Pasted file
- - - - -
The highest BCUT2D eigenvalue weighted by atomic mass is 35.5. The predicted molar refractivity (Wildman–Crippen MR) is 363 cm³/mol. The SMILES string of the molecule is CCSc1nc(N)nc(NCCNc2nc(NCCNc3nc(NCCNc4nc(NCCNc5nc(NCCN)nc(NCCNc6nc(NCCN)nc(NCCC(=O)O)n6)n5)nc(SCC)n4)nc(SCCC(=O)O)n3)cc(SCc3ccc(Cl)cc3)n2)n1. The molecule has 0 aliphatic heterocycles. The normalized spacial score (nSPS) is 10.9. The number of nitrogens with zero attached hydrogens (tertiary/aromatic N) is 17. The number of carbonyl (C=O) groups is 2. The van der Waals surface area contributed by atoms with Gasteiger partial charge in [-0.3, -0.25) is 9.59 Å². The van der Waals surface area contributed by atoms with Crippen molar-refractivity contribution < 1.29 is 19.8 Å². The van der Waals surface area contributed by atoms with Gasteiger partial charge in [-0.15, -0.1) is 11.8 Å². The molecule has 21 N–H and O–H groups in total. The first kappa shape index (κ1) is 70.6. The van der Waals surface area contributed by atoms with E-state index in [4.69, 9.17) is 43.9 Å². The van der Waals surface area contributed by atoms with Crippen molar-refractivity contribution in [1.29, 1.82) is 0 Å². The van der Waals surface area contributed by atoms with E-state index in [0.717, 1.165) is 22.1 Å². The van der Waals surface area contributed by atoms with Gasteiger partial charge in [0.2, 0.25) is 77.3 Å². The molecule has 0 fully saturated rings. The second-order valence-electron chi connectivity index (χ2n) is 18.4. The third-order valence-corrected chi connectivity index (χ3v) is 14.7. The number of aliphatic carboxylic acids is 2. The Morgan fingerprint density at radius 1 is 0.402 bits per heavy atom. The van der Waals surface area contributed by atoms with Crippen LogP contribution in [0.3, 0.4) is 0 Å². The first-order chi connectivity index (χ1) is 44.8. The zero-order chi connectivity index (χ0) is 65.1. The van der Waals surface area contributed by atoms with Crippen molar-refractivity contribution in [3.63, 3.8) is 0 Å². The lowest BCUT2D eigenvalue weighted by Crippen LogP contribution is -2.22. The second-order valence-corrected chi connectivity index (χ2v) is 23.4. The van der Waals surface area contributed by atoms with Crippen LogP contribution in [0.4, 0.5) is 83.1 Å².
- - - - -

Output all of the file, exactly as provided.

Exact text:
The highest BCUT2D eigenvalue weighted by atomic mass is 35.5. The predicted molar refractivity (Wildman–Crippen MR) is 363 cm³/mol. The SMILES string of the molecule is CCSc1nc(N)nc(NCCNc2nc(NCCNc3nc(NCCNc4nc(NCCNc5nc(NCCN)nc(NCCNc6nc(NCCN)nc(NCCC(=O)O)n6)n5)nc(SCC)n4)nc(SCCC(=O)O)n3)cc(SCc3ccc(Cl)cc3)n2)n1. The molecule has 0 aliphatic heterocycles. The normalized spacial score (nSPS) is 10.9. The number of nitrogens with zero attached hydrogens (tertiary/aromatic N) is 17. The number of carbonyl (C=O) groups is 2. The van der Waals surface area contributed by atoms with Gasteiger partial charge in [-0.3, -0.25) is 9.59 Å². The van der Waals surface area contributed by atoms with Crippen molar-refractivity contribution < 1.29 is 19.8 Å². The van der Waals surface area contributed by atoms with Gasteiger partial charge in [-0.15, -0.1) is 11.8 Å². The molecule has 21 N–H and O–H groups in total. The first kappa shape index (κ1) is 70.6. The van der Waals surface area contributed by atoms with E-state index in [4.69, 9.17) is 43.9 Å². The van der Waals surface area contributed by atoms with Crippen molar-refractivity contribution in [1.29, 1.82) is 0 Å². The van der Waals surface area contributed by atoms with E-state index in [0.717, 1.165) is 22.1 Å². The van der Waals surface area contributed by atoms with Gasteiger partial charge in [0.2, 0.25) is 77.3 Å². The molecule has 0 fully saturated rings. The second-order valence-electron chi connectivity index (χ2n) is 18.4. The third-order valence-corrected chi connectivity index (χ3v) is 14.7. The number of aliphatic carboxylic acids is 2. The Morgan fingerprint density at radius 1 is 0.402 bits per heavy atom. The van der Waals surface area contributed by atoms with Crippen LogP contribution in [0.3, 0.4) is 0 Å². The first-order chi connectivity index (χ1) is 44.8. The zero-order chi connectivity index (χ0) is 65.1. The van der Waals surface area contributed by atoms with Crippen molar-refractivity contribution in [3.63, 3.8) is 0 Å². The lowest BCUT2D eigenvalue weighted by Crippen LogP contribution is -2.22. The second-order valence-corrected chi connectivity index (χ2v) is 23.4. The van der Waals surface area contributed by atoms with Crippen LogP contribution in [0.4, 0.5) is 83.1 Å².